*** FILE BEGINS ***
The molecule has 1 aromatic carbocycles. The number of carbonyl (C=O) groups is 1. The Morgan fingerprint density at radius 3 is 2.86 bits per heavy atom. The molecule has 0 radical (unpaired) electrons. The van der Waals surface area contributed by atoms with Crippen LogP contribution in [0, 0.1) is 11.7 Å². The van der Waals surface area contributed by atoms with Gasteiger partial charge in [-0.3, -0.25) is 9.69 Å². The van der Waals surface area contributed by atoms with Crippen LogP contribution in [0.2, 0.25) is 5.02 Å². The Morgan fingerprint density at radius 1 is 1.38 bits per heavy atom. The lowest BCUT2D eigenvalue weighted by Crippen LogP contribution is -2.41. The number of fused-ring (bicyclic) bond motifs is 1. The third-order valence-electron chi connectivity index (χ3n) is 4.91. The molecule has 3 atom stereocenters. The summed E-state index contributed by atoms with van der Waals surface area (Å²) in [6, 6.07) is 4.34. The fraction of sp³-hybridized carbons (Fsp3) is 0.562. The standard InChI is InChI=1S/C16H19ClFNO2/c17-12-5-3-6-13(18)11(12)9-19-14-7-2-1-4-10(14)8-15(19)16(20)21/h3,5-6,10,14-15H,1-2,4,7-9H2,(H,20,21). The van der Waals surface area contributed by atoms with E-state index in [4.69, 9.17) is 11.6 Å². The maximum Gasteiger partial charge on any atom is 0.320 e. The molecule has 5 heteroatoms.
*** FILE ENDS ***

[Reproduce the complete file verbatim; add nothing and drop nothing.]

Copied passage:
The molecule has 1 aromatic carbocycles. The number of carbonyl (C=O) groups is 1. The Morgan fingerprint density at radius 3 is 2.86 bits per heavy atom. The molecule has 0 radical (unpaired) electrons. The van der Waals surface area contributed by atoms with Crippen LogP contribution in [0, 0.1) is 11.7 Å². The van der Waals surface area contributed by atoms with Gasteiger partial charge in [-0.3, -0.25) is 9.69 Å². The van der Waals surface area contributed by atoms with Crippen LogP contribution in [0.2, 0.25) is 5.02 Å². The Morgan fingerprint density at radius 1 is 1.38 bits per heavy atom. The lowest BCUT2D eigenvalue weighted by Crippen LogP contribution is -2.41. The number of fused-ring (bicyclic) bond motifs is 1. The third-order valence-electron chi connectivity index (χ3n) is 4.91. The molecule has 3 atom stereocenters. The summed E-state index contributed by atoms with van der Waals surface area (Å²) in [6, 6.07) is 4.34. The fraction of sp³-hybridized carbons (Fsp3) is 0.562. The standard InChI is InChI=1S/C16H19ClFNO2/c17-12-5-3-6-13(18)11(12)9-19-14-7-2-1-4-10(14)8-15(19)16(20)21/h3,5-6,10,14-15H,1-2,4,7-9H2,(H,20,21). The van der Waals surface area contributed by atoms with E-state index in [4.69, 9.17) is 11.6 Å². The maximum Gasteiger partial charge on any atom is 0.320 e. The molecule has 5 heteroatoms.